Now consider that this data is being mapped to a flat target structure, resulting in a record for each store location. As you map fields, an iterator line will automatically appear connecting source and target loop nodes. This line indicates that the target will loop as many times as there are repeating sets of data in the source, or in this example will loop through each store location record for each company.
Mapping from Multiple Source Loop Nodes
Generating the iterator line for the target loop node depends on the multiplicity of the corresponding source loop node. Sometimes, when the generated target loop node depends on more than one source loop node, you may need to resolve a multiple occurrence conflict with the mapping. This will be shown as an invalid mapping (see Transformation Mapping Validity).
To resolve this error, first check that the schemas being used for the mapping are defined correctly. If all the nodes have a cardinality key of
[0+], indicating zero or more elements are valid, this indicates a possible mislabeling of the multiplicities. If you have confirmed the schemas are correctly defined and the conflict still exists, you can resolve the conflict by using the instance-resolving functions (see Instance Functions).
Mapping from a Multi-Instance Source to Single-Instance Target
If the source data structure is a multi-object array and is being mapped to a target data structure with a single object, this popup message will be displayed:
To use the first instance of the source in the mapping, select Yes. This means that only the first record will be mapped. For example, given the following mapping, only the first customer record in the array is mapped to the target structure containing only a single customer. Notice that each mapped target field now contains a script as indicated with the script icon .
When you toggle to script mode for any mapped field, you will see that a
#1 has been added within the path of the mapped source object to indicate that the first instance is mapped.
If you do not want the first instance of the source to be used, you can specify other logic using the instance-resolving functions (see Instance Functions).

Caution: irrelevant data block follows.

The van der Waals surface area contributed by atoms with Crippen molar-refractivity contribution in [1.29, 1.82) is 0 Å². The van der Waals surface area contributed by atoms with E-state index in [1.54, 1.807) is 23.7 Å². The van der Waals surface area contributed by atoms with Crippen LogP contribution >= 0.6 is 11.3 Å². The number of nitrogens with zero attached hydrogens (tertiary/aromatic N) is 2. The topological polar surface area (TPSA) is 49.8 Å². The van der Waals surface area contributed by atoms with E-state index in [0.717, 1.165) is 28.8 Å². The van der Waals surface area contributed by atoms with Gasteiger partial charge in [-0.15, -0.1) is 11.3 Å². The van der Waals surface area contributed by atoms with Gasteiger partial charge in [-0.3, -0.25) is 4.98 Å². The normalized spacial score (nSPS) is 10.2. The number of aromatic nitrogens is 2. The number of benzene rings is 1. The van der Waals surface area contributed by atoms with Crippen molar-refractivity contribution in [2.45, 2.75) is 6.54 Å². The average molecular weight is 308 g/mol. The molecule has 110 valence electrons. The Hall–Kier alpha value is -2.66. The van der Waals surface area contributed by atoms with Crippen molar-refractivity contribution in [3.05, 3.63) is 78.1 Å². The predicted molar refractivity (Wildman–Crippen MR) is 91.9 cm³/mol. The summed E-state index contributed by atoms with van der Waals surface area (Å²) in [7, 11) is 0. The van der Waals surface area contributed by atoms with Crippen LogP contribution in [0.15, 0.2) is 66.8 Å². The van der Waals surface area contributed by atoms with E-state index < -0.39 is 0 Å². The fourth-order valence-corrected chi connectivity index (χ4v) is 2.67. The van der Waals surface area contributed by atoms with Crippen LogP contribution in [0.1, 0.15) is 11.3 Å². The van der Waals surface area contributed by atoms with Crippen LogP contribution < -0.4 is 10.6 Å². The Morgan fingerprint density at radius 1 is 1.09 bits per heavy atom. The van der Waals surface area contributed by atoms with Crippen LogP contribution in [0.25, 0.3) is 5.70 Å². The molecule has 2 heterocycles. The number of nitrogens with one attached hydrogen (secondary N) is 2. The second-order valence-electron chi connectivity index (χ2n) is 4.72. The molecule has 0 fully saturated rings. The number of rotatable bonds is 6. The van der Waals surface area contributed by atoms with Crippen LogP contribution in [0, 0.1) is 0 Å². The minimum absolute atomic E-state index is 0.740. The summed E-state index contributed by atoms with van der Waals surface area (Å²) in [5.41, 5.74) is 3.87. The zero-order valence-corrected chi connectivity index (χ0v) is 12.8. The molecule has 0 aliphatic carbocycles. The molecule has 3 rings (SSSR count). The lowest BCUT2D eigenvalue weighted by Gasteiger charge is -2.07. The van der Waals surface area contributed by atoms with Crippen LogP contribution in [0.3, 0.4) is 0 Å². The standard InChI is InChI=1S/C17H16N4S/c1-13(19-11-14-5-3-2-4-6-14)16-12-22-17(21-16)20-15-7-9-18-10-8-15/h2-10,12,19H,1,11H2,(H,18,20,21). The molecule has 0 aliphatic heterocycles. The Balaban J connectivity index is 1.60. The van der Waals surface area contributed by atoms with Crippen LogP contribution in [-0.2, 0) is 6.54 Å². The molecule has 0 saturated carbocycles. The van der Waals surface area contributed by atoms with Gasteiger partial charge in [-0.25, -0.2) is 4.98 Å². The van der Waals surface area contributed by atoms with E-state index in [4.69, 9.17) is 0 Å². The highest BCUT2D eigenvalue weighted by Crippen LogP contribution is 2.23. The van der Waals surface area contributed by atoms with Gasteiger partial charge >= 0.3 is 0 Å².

Nodes and Fields
Each node or field is displayed with these components:
- Cardinality key for nodes and fields
- Name for nodes and fields
- Data type for fields only
- Attribute and value indicators (if applicable)
For example, the field below has a cardinality key of
[0, 1], a name of
id, and a data type of
Cardinality keys notate the relationship for nodes and (if the key is present) fields. The notation is derived from the concept of multiplicity as used in Unified Modeling Language (UML).
|Nodes only||One and only one element is valid.|
|Nodes only||One or more than one element is valid.|
|Nodes or fields|
Zero or one element, value, or attribute is valid. This key means that a given node or field is effectively optional.
|Nodes only||Zero or more elements is valid.|
Each node or field has a name that comes directly from the data schema.
Each field has an associated data type, such as
Attribute and Value Indicators
Some types of structures, such as XML or SOAP, may have additional symbols that represent whether a field is a value or an attribute. Elements, represented by nodes, do not have any visual indicators. Elements may have one or more other elements, attributes, values, a combination of these, or none depending on the cardinality key.
|@||Attribute as represented by a field. This field is used to indicate a node has an attribute, and may or may not also have a value. There may also be more than one attribute for each node.|
Value as represented by a field. The field is used to indicate a node has a value and zero or more attributes.
This example shows a node (
color_swatch) that has both a value (
text) and an attribute (
Last updated: Apr 16, 2020